The Verizon 2019 Data Breach Investigations Report (DBIR) – 5 Key Insights
by Robert Bond
The Verizon 2019 Data Breach Investigations Report (DBIR) – 5 Key Insights
The release of the 2019 Verizon Data Breach Investigations Report (DBIR) has organizations on high alert for attacks that are gaining popularity and has brought renewed attention to cyber resilience, incident response, and dwell time as well as four other key insights I will touch on in this post. In a previous blog post I discussed several key takeaways from the 2019 DBIR; in this post, I dig further into the five key insights that can be uncovered through analysis of the data in the Verizon DBIR statistics and report for 2019.
Ransomware dominated the headlines throughout the year as criminals altered the code on many of the more popular ransomware strains and made the code available on the dark web to anyone willing to blackmail unsuspecting victims to get their data unlocked. In addition, new strains are being created daily and while defense has improved, ransomware appears likely to remain a consistent threat.
Whaling or phishing targeted at senior management is increasing significantly. Rather than launching massive, wide-spread campaigns, criminals are targeting decision-makers with sophisticated e-mail phishing tactics. Web application threats have replaced POS attacks and appear poised to increase as criminals have moved on from physical POS systems due to improved payment card and payment kiosk security.
Rounding out the top 5 key insights are old mainstays which include insider threats and incident response. Insiders continue to wreak havoc by stealing sensitive data, providing vulnerabilities for attackers, and maliciously attacking systems themselves. The final key insight is the lack of quality incident response; dwell time or the time between when a system is compromised and when the attack is discovered has become a persistent, consistent issue that organizations are clearly struggling to solve.
Let’s dig into the 5 key insights.
The 5 Key Insights from the Verizon DBIR Explained
Ransomware attacks are becoming more sophisticated and focused as compared to the WannaCry outbreak of 2017. Although the overall volume of attacks has significantly decreased over the last year, there has been an increase in the volume of attacks aimed directly at businesses.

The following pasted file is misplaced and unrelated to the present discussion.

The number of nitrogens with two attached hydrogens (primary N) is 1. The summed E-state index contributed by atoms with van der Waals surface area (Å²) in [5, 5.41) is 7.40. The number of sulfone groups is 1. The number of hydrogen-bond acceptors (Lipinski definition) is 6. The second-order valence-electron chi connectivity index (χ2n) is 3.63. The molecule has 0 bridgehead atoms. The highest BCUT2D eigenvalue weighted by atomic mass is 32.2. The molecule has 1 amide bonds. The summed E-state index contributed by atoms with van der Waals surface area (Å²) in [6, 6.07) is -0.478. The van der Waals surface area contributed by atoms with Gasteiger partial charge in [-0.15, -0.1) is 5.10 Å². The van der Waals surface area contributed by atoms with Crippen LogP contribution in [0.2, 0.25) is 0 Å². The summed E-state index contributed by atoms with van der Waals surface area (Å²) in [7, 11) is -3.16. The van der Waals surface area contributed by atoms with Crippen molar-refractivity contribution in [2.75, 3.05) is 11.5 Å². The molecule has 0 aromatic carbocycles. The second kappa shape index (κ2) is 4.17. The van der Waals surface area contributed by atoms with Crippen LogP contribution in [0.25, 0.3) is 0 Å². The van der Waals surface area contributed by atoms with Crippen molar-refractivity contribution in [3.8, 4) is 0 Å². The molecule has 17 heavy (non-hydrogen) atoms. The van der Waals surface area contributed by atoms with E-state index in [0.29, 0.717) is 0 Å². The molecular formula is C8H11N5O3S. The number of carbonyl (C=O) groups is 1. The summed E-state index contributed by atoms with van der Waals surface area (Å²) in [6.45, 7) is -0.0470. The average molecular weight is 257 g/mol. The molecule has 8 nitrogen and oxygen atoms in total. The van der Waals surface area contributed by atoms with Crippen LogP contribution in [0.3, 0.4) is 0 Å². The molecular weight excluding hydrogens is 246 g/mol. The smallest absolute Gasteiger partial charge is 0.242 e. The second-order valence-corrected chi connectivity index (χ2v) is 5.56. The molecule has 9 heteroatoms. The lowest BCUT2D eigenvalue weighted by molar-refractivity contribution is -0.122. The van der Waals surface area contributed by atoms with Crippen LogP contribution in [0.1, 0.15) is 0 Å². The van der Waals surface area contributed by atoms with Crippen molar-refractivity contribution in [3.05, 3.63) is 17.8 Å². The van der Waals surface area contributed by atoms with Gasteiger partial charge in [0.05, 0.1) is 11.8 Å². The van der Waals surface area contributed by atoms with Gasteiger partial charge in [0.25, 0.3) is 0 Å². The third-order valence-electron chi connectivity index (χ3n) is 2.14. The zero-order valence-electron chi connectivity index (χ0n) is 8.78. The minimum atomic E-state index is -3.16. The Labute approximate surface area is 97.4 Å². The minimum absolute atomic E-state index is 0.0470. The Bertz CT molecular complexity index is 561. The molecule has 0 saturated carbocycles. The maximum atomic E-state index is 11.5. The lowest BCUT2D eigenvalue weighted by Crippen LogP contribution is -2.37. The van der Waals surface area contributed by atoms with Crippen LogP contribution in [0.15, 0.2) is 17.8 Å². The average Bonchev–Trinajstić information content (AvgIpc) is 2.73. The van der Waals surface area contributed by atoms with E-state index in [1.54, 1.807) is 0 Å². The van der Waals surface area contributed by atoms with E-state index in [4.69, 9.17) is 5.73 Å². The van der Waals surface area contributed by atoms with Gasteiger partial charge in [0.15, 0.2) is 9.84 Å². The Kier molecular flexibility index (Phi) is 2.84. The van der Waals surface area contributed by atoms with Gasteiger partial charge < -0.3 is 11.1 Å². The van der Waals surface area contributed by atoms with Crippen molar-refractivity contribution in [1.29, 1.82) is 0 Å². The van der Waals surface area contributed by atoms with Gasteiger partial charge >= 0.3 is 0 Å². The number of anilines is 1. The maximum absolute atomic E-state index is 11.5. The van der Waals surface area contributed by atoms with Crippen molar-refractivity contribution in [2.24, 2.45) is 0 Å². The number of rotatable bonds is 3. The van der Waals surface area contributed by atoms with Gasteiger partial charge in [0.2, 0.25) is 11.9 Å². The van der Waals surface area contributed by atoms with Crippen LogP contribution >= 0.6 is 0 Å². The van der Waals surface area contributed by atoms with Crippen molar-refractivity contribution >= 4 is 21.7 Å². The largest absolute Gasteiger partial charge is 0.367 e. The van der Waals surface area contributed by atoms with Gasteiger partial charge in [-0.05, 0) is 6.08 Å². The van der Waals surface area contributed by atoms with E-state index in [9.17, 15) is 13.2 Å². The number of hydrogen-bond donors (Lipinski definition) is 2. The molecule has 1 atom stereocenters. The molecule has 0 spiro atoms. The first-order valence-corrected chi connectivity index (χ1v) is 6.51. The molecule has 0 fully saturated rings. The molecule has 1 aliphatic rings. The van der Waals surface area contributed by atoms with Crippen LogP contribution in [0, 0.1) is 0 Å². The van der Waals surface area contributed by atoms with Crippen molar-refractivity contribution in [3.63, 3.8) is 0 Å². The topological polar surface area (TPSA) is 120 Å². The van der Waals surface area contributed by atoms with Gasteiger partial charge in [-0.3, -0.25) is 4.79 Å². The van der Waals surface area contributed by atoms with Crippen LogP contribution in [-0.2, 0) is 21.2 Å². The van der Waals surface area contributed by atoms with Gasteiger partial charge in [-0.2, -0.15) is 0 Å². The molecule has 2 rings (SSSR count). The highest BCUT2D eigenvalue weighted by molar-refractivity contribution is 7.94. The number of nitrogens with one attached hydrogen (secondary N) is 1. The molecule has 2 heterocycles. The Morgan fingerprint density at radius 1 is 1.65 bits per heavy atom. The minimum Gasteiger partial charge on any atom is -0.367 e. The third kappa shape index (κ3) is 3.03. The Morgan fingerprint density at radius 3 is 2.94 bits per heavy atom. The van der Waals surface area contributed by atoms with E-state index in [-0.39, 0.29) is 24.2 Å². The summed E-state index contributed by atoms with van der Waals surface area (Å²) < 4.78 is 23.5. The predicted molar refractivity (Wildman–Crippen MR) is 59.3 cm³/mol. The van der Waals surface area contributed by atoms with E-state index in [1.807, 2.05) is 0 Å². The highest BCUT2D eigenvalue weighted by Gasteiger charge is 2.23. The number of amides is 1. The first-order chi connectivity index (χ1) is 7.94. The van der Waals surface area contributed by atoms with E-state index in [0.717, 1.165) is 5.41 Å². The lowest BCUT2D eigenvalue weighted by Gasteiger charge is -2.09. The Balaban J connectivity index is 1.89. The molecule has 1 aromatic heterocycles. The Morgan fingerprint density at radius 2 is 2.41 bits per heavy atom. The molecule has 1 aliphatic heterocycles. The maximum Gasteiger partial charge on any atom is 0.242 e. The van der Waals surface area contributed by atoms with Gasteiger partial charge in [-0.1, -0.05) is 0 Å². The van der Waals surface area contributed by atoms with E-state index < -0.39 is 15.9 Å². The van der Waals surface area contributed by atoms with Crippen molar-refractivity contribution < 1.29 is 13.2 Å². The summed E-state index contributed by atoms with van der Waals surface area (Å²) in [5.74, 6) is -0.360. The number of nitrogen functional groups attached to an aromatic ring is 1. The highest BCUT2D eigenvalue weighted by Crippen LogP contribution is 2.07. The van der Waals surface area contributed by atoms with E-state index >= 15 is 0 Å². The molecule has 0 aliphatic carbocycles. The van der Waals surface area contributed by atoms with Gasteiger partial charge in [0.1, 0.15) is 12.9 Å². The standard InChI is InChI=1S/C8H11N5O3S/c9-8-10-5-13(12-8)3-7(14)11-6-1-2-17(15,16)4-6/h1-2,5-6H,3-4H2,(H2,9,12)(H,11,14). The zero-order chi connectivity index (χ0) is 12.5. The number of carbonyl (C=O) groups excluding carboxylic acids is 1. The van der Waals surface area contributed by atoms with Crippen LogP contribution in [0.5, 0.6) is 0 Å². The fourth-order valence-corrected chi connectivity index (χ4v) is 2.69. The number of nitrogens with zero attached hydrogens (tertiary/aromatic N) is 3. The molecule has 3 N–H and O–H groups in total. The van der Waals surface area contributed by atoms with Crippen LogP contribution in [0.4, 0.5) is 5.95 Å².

There are over 1,000 active ransomware variants roaming the web today, and knowledge is a user’s best defense against them. Let’s review two of the most infamous ransomware variants and how to spot them.
A close relative of WannaCry and Petya, Bad Rabbit uses the EternalRomance exploit to spread across networks after a host becomes infected. The attack began spreading across Europe in late 2017 by using a drive-by download tactic.
Users are prompted to update Adobe Flash player by legitimate websites that, unbeknownst to the user or the host, have been compromised by Bad Rabbit. Upon download, the malware is injected into their computer, automatically encrypting their files. This attack is most common in and around Russia; notable victims of Bad Rabbit include Interfax, Odessa International Airport, and the Kiev Metro system.
A more sophisticated and evolved variant of ransomware, Cerber is distributed to cybercriminals as ransomware-as-a-service, or RaaS. Attackers receive 40% of all ransoms paid as a result of the attack, and the developer gets the remainder.
Since a variety of attackers widely use Cerber, it can be challenging to predict how they will target victims. Typically, users receive an e-mail with an infected Microsoft Word or Excel document attached. Opening the document triggers a background process that quietly encrypts data and is followed by a ransom demand.
2) Whaling on Senior Management
Phishing is one of the most popular methods that attackers use to gain access to an organization’s data and money. One type of phishing, known as whaling, targets executives and senior management. In fact, the 2019 DBIR indicates that c-suite executives are 12 times more likely to be targeted than non-executive employees.
Companies are often reluctant to publish information on their whaling incidents, lest they publicly declare themselves vulnerable to such breaches. Ubiquiti Networks, for example, announced that they were a victim of a whaling incident by using vague terminology in an SEC Form 8-K filing. The unnamed target wired $46.7 million to attackers. The exact methodology of the attack has not been revealed, the filing simply states, “The incident involved employee impersonation and fraudulent requests.”
As with other social engineering attacks, knowledge is one of the best defenses against whaling; however, many policy-based controls can be implemented to increase security defenses, such as creating a verification process for fund transfers and utilizing e-mail filtering systems.